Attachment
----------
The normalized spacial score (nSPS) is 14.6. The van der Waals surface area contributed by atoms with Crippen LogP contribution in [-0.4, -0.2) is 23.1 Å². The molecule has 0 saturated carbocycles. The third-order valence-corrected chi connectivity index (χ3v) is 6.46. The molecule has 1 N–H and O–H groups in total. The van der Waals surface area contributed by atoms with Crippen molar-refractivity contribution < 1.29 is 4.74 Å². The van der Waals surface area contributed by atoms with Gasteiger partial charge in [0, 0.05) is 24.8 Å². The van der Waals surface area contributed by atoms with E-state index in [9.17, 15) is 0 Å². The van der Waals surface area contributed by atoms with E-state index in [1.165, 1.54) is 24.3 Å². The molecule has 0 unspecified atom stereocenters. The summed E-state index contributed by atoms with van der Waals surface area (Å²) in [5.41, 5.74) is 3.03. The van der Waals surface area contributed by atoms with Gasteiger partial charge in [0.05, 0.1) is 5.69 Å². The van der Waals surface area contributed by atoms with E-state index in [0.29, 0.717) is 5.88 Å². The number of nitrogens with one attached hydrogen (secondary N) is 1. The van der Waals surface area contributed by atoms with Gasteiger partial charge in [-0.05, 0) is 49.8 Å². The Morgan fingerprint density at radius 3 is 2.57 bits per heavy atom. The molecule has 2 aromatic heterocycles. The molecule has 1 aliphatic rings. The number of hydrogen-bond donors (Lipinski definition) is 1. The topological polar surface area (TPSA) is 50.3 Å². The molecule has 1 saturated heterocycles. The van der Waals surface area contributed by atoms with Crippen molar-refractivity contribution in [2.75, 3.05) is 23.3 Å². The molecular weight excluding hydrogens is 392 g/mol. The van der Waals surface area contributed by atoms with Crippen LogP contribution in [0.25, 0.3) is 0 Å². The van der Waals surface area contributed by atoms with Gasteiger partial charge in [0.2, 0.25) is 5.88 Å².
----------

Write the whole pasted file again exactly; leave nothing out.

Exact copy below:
The normalized spacial score (nSPS) is 14.6. The van der Waals surface area contributed by atoms with Crippen LogP contribution in [-0.4, -0.2) is 23.1 Å². The molecule has 0 saturated carbocycles. The third-order valence-corrected chi connectivity index (χ3v) is 6.46. The molecule has 1 N–H and O–H groups in total. The van der Waals surface area contributed by atoms with Crippen molar-refractivity contribution < 1.29 is 4.74 Å². The van der Waals surface area contributed by atoms with Gasteiger partial charge in [0, 0.05) is 24.8 Å². The van der Waals surface area contributed by atoms with E-state index in [9.17, 15) is 0 Å². The van der Waals surface area contributed by atoms with E-state index in [1.165, 1.54) is 24.3 Å². The molecule has 0 unspecified atom stereocenters. The summed E-state index contributed by atoms with van der Waals surface area (Å²) in [5.41, 5.74) is 3.03. The van der Waals surface area contributed by atoms with Gasteiger partial charge in [0.05, 0.1) is 5.69 Å². The van der Waals surface area contributed by atoms with E-state index in [0.29, 0.717) is 5.88 Å². The number of nitrogens with one attached hydrogen (secondary N) is 1. The van der Waals surface area contributed by atoms with Gasteiger partial charge in [-0.05, 0) is 49.8 Å². The Morgan fingerprint density at radius 3 is 2.57 bits per heavy atom. The molecule has 2 aromatic heterocycles. The molecule has 1 aliphatic rings. The number of hydrogen-bond donors (Lipinski definition) is 1. The topological polar surface area (TPSA) is 50.3 Å². The molecule has 1 saturated heterocycles. The van der Waals surface area contributed by atoms with Crippen molar-refractivity contribution in [2.75, 3.05) is 23.3 Å². The molecular weight excluding hydrogens is 392 g/mol. The van der Waals surface area contributed by atoms with Crippen LogP contribution in [0.25, 0.3) is 0 Å². The van der Waals surface area contributed by atoms with Gasteiger partial charge in [0.2, 0.25) is 5.88 Å².